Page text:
For The Doors' third album Morrison composed a lengthy poem "Celebration of the Lizard." No matter how hard the group tried, the poem would not hang together. Only a small sliver entitled "Not To Touch The Earth" made it on to the album. At the end Morrison intoned, "I am the Lizard King, I can do anything." Yes, the new Morrison persona had arrived but it became more of a joke as The Doors seemed unable to match past glories.

Sidebar: The entire "Celebration of the Lizard" is on The Doors "Absolutely Live" album.

As fame engulfed the group, Morrison was able to build a lengthy arrest record. Mostly public drunkenness or disorderly conduct (resulting from public drunkenness). It all culminated in the infamous Miami bust. Morrison was accused of profanity and exposing himself. The legal fees were costly but the subsequent trial took the Doors off the road, which was very costly.

Bottom line, Morrison was found guilty and the ruling was appealed. Meanwhile, the Doors, and to a large extent Morrison (as he went, they went) rebounded creating their best album since their debut, "Morrison Hotel." But on a personal level Morrison was in a funk drinking heavily. Following the deaths of Janis Joplin and Jimi Hendrix, Morrison told bar room friends, on more than one occasion, they were "drinking with #3." The Miami bust and trial probably killed any Morrison desire to continue as a Rock Star. He grew a bushy beard and gained weight. It was a sharp contrast to his sleek, "leather pants" look of just a few years earlier. Following, the recording of the "L.A. Woman" album, Morrison split to write poetry in Paris with his longtime girlfriend and probable soulmate, Pam Courson, leaving his status with the group undetermined.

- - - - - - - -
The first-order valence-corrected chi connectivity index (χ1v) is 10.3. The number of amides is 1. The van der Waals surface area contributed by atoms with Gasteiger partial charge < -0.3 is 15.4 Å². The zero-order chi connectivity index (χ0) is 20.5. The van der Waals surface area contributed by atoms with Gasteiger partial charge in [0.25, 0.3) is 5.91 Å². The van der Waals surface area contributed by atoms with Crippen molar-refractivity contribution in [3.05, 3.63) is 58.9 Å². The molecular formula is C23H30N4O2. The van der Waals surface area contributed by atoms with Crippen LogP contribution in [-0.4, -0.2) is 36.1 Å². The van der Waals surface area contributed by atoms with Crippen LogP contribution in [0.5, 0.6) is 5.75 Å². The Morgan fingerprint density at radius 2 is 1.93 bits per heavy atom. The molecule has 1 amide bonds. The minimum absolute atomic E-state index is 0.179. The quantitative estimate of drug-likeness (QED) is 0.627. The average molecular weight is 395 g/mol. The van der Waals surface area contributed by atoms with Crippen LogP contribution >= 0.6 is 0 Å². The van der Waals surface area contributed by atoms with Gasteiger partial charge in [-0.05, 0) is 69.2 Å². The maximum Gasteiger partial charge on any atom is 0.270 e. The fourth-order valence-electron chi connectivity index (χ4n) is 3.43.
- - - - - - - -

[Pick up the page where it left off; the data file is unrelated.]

A few months later on July 3rd, 1971, Morrison, proving prophetic, died of what was ruled a "heart attack" under extremely mysterious circumstances. There was no autopsy and no one saw the body expect the doctor who wrote the death certificate and Pam. Rumors abounded that Morrison had staged his death to finally escape his "image." It may have made some sense but it was only wishful thinking.